Being a long-time student of Baconiana, I started my investigation in 1974 with the introduction of Francis Bacon as the true author of the Shakespeare canon, a Rosicrucian, editor of the King James Version of the Bible, and so on. This fascination led further into the mysterious Mr. Bacon’s life in Ojai where I was living from 1976 through 1980. Through my friend Lucy Colson, I became acquainted with her mother Emily and the unique life she had lived accompanying her father Arthur Cornwall on his quest to discover whether Francis had died where and when he was reputed to have 1626. As a family friend, I even became Emily and her husband’s gardener for a while.

As fate would have it, while visiting Elizabeth Wrigley at the Francis Bacon Library, I let her know that I was hoping to buy a copy of Baxter’s The Greatest of Literary Problems: The Authorship of the Shakespeare Works to add to my research collection. Elizabeth let me know that she had received a call from a lady in Ojai that was looking to sell her library of Baconiana books and manuscripts. And that lady was my old acquaintance, Emily.

With amazed gratitude I received her father’s entire research library which I still have to this day with my own collection. The purpose for all this collecting and study was to create a series for television. Those thoughts remain, after attempting three times to launch such a dream project, I have moved on to other endeavors for now.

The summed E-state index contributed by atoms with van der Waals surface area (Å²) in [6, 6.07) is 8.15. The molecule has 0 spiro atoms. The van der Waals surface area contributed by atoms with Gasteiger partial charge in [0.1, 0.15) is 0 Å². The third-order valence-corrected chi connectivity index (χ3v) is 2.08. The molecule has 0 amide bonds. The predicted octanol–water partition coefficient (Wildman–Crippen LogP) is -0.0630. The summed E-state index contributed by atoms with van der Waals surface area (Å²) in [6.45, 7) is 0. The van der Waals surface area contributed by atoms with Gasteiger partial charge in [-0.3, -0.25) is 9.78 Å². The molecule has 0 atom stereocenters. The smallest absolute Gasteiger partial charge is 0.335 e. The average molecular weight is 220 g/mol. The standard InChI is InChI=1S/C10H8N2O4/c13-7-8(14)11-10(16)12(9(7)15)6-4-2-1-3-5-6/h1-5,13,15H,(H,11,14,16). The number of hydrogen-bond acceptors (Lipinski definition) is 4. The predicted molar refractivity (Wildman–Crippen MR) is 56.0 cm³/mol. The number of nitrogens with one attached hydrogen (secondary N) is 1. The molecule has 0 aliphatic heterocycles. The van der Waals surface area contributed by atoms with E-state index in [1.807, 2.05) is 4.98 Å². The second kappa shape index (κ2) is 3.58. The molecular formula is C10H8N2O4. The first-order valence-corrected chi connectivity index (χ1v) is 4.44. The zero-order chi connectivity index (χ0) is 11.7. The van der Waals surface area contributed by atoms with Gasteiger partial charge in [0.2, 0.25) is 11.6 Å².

Review of Bacon–Shakespeare–Cervantes, book two

by Alfred von Weber-Ebenhof
and translated by Arthur B. Cornwall
Reviewed by Donald Elfenbein*

* Don Elfenbein is a former law and philosophy professor and writing instructor, a freelance editor, an independent researcher, and the author of The Play That Solves the Shakespeare Authorship Mystery: The Allegory of Francis Bacon’s Natural Philosophy in The Tempest (Lulu Press, 2023). He earned an A.B. magna cum laude in developmental psychology at Harvard College and also holds a J.D. from the same university. He has been a student of the Shakespeare authorship question for many years.


A criticism upon the
Shaksper and Cervantes Festivals

Alfred von Weber-Ebenhoff

(Translated into English by Arthur B. Cornwall)

Anzengruber Publishing House, Suschitzky Brothers

Leipzig-Vienna 1917